The Hedgehog Reviews
There is a biting social criticism behind the story, about the superficiality of rich people and their inability to see the dignity, indeed the lives, of those who are 'less' or different, but it is played deftly, by actors who do the job rather than say they are doing the job and direction which respects intelligence.
Would=be child actors (and their parents) might learn much from the girl in this film, her vivacity, her projection of intelligence by being intelligent rather than just acting smart. There is also a cross cultural element. I will say no more, other than that if you are not warmed and made thoughtful; by it, I'll give you at best one star :-)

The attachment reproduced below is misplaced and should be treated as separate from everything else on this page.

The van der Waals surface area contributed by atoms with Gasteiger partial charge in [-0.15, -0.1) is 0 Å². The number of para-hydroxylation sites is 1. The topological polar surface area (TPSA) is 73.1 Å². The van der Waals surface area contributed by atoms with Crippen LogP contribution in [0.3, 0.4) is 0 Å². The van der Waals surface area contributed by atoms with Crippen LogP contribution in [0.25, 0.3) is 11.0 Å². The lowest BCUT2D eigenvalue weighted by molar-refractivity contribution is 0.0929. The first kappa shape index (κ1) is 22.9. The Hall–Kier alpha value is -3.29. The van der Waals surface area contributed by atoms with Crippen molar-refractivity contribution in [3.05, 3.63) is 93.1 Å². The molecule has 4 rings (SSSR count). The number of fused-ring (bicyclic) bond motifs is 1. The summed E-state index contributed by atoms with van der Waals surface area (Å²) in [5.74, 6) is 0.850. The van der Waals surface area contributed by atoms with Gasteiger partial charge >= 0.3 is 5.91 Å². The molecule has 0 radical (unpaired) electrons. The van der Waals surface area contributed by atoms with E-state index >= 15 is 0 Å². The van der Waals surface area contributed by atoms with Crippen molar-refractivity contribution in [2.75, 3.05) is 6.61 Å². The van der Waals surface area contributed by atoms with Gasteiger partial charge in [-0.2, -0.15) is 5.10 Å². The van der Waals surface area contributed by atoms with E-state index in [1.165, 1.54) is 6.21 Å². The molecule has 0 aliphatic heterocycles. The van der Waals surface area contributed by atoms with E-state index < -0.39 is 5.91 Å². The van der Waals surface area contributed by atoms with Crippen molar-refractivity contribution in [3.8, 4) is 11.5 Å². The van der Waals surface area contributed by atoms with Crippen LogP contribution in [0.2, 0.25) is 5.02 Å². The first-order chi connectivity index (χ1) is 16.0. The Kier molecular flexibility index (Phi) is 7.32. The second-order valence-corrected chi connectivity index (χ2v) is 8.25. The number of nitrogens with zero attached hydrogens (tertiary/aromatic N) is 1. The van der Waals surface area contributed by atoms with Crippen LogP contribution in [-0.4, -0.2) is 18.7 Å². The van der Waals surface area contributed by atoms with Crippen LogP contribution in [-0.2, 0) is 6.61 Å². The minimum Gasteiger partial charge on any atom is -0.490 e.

Great music. Cinematography is lovely. The acting is wonderful.
But that ending though... sigh...
Well, you certainly have to give "The Hedgehog" this much. As unique as it is, equally combining sweetness and darkness, the movie gets right to the heart of the matter by grabbing the viewer's attention right away and gently never letting go. Overall, with its references to multiple art forms, including literature, movies and painting, the movie is about the imagination, with a character at the center who has an overactive one while ironically not being able to imagine much of a future for herself, just as Kakuro and Renee indirectly remind her that it may never be too late. At the same time, the viewer has to use his imagination to think about what Paloma's life may be outside of the apartment building where the movie is entirely set except for a brief visit to the cleaners. Not that it is her fault, but I think her depression comes from being bullied on the playground, as her kind of precociousness and weirdness never go over well there. Plus, we never see any friends in the apartment.